“For fuck’s sake, Vadge, they’re not afraid of you!” Ruda exclaimed, cutting down another swath of undead. “Teal, tell your demon to just kill the bastards!”

The cultist shrieked in panic as Juniper got her hands on him. Wrenching the augmented staff out of his grasp, she hurled it to the side, then picked the man up and tossed him into the air. The dryad caught him by the ankle, and proceeded to swing him bodily around, using him as a grisly flail against the summoned undead.

Vadrieny hurled off the last of the skeletons swarming her and pumped her wings once to leap across the sanctuary to Ruda’s side, where she swiped half the undead attacking the pirate into shards. Standing back-to-back halved the area each had to control and made their task suddenly a great deal easier.

“Don’t ever call me that again,” the archdemon ordered.

“Yeah,” Ruda agreed. “Didn’t really think that one through before I opened my mouth.”

One of the remaining cultists was clipped by a skeleton thrown by Juniper in the act of firing his weapon at Vadrieny; the shot went wild, smashing one of the cathedral’s stained glass windows. Apparently they had that much force, at least.

A silver streak zipped in through the open door and discharged a blast of wind at him, followed by a splatter of sleet.

“THIS BUILDING IS A HISTORICAL TREASURE, YOU DEGENERATE POLTROON!” Fross roared, lashing out on all sides with ice—and notably avoiding the use of any of her more destructive spells. Restrained or not, it worked. Even undead had trouble moving with their feet frozen to the floor, and those that got loose were deprived of traction.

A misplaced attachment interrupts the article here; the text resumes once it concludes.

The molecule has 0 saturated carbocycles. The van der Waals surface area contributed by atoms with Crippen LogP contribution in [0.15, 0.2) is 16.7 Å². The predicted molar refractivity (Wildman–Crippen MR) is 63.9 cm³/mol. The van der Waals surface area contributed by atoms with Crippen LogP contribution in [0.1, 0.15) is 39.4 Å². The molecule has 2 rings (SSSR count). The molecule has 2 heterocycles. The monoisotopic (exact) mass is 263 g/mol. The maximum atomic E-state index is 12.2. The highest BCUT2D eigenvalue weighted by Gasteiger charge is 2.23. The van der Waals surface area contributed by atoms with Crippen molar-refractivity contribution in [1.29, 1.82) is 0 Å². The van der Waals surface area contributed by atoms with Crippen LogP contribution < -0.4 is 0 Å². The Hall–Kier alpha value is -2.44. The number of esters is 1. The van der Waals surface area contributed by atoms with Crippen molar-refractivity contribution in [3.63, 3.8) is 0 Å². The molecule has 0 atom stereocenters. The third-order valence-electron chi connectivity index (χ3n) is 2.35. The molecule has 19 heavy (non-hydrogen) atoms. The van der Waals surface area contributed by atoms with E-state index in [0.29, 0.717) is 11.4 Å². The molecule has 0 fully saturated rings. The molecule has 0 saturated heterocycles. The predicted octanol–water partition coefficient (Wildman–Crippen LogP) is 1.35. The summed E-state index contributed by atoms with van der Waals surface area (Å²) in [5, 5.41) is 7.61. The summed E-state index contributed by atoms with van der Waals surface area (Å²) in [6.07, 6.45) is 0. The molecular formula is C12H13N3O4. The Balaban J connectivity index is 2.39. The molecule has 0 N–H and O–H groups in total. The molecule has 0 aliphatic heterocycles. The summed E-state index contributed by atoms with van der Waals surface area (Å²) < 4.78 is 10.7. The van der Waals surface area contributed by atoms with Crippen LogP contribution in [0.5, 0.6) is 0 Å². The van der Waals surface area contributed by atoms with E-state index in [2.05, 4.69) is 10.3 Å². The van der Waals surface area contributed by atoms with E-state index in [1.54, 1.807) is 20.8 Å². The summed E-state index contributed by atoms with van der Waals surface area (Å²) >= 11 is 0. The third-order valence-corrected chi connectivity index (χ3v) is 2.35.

“Finally, some fucking progress,” Ruda growled as she and Vadrieny began edging sideways toward the dais where the remaining two cultists stood, now firing persistently at them. In that concentration, the mild blows of the golden shots were enough to impede their advance, though not by much.

Then, the skeletons began to die.

It started in the front corner of the room, with those which had gotten past the students and neared the front doors. They simply collapsed en masse, and a wave of destruction flashed through their ranks. Undead fell to pieces in a long trail as if something invisible were cleaving through them.

Within seconds the phenomenon had ripped across the entire cathedral, then those still pouring out of the doors behind the dais fell as whatever it was passed within to finish the job.

The sudden quiet was astonishing. Juniper halted amid a heap of fallen skeletons, blinking, then looked down at the man in her hand. Blood splattered her, the bones and everything in her vicinity; he was limp and seemed to bend in far too many places.

“Uh oh,” the dryad said sheepishly. “I broke mine, guys.”

The doors, which Vadrieny had shut after putting Shaeine outside, swung open, and all three paladins stalked into the sanctuary, shoulder to shoulder.

“Ah,” said Ruda. “Valkyries. That explains it. Coulda used some of those before. Welcome back, guys!”

She and Vadrieny were slightly off to the side, leaving a clear path between the doors and the dais, along which the cultists and paladins now locked eyes.

“Do your worst!” the man in the center screeched, taking aim with his staff. “A million shall fall, a million shall rise, and all comes to naught! Chaos cannot die!”

Gabriel stepped in front of Trissiny, drawing Ariel and glaring. He pulled back his arm and hurled the sword forward. It was a somewhat awkward throw, exhibiting all of his usual athleticism, but the blade flared blue in midair and zipped across the entire length of the sanctuary, spinning end over end.

The cultist staggered back as Ariel slammed into his chest, impaling him cleanly through the ribs.

Gabriel held out his left hand and made a grasping motion; a phantasmal glove of arcane blue flickered momentarily around Ariel’s hilt, and suddenly the sword wrenched slightly to the side, lodging herself firmly in the man’s ribs and eliciting a gasp of agony from him. Then Ariel jerked backward, sailing across the room to her master and dragging the impaled cultist along.